Winter’s Pilgrims – Flash Fiction

january 2019 writing prompt

Author D. Wallace Peach issued a Speculative Fiction Writing Prompt challenge for the month of January. There’s still time to participate. Click HERE for more info. Here’s my efforts in response to the photo prompt. I guess it’s speculation on how another person feels and/or the entry to an afterlife…

He shifted between dream and waking, fist jammed against his mouth to ward off the ignominy of drool. The cold pool on his crumpled pillow slapped him conscious.

“Father?” a deep voice droned as the beige room boxed them in.

“Go away,” spit out in reaction, but he couldn’t be certain his voice spoke it. Crotchety throat failed to make his wishes known. Why did they persist in prodding him with questions? His lids squeezed tightly against the bothersome boy.

“Father?” a voice soft as a lily petal caressed him from slumber.

A loud snort startled him in reply, and his body was wracked with knives stabbed randomly through his chest, accompanied by a horrific symphony of cacophonous hacking. “Go away,” seeped from him in regret, but he knew his broken voice betrayed him. No message was passed to repel the sweet torture of her presence. Rheumy eyes dragged to open slits; agony slipped in, her image running out in a smear of tears. Histamine or history? Focus blurred to barrenness.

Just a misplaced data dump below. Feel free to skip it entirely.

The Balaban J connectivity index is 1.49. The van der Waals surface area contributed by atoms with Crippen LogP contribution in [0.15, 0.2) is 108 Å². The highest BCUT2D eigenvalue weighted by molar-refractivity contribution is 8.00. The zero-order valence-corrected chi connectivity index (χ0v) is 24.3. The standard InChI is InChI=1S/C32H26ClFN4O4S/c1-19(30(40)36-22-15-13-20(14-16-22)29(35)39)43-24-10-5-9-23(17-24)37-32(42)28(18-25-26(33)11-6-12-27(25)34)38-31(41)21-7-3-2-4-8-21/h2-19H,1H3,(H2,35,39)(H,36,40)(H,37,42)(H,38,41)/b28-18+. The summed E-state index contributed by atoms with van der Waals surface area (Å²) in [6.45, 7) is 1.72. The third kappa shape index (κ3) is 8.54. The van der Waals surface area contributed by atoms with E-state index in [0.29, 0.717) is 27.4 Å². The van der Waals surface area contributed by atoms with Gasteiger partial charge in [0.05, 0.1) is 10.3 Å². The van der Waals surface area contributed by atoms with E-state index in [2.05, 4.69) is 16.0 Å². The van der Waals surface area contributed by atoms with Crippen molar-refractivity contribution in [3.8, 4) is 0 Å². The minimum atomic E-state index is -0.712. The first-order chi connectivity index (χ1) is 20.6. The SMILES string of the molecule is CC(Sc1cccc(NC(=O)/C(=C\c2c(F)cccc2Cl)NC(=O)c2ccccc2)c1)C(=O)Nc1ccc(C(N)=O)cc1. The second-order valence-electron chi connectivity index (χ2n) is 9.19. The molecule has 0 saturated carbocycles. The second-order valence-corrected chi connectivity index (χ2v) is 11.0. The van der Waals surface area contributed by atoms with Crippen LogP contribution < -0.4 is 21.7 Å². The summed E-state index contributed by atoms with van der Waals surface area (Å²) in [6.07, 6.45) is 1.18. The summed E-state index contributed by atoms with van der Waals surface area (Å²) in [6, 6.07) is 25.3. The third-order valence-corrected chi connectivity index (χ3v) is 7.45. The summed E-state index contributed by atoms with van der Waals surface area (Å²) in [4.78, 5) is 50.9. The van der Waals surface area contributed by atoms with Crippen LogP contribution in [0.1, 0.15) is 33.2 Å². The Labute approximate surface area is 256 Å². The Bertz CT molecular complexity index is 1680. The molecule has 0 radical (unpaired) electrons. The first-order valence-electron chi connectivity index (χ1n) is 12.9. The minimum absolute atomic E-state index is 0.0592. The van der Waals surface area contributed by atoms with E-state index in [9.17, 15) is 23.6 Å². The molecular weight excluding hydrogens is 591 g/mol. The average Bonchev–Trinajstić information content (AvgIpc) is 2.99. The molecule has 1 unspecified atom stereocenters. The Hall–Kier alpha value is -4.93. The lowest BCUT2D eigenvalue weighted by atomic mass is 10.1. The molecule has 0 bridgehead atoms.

“Father?” a voice scratched through his cool bliss like a rusty saw. Teeth broken and missing. Gaping grin taunting.

He grasped for the open plain he’d slumped upon moments before. Wide, windy winter. White wilderness embracing his weary silence. Frozen wasteland, wondrous under a blue moon come to full. Retreat from their relentless pilgrimage of questions given no answer. He eased into oneness with the ageless ages. Fleeing into the wilds with a final rattling sigh.

-by Sheri J. Kennedy All Rights Reserved


10 thoughts on “Winter’s Pilgrims – Flash Fiction”

    1. Thanks, Carol! I appreciate the critique. Since the frozen old man in the prompt photo looked so tired, I decided to try a point of view where the hikers were people coming to seek his wisdom or visit him in some way, and he was worn out by it. I was surprised where that took me as a writer.


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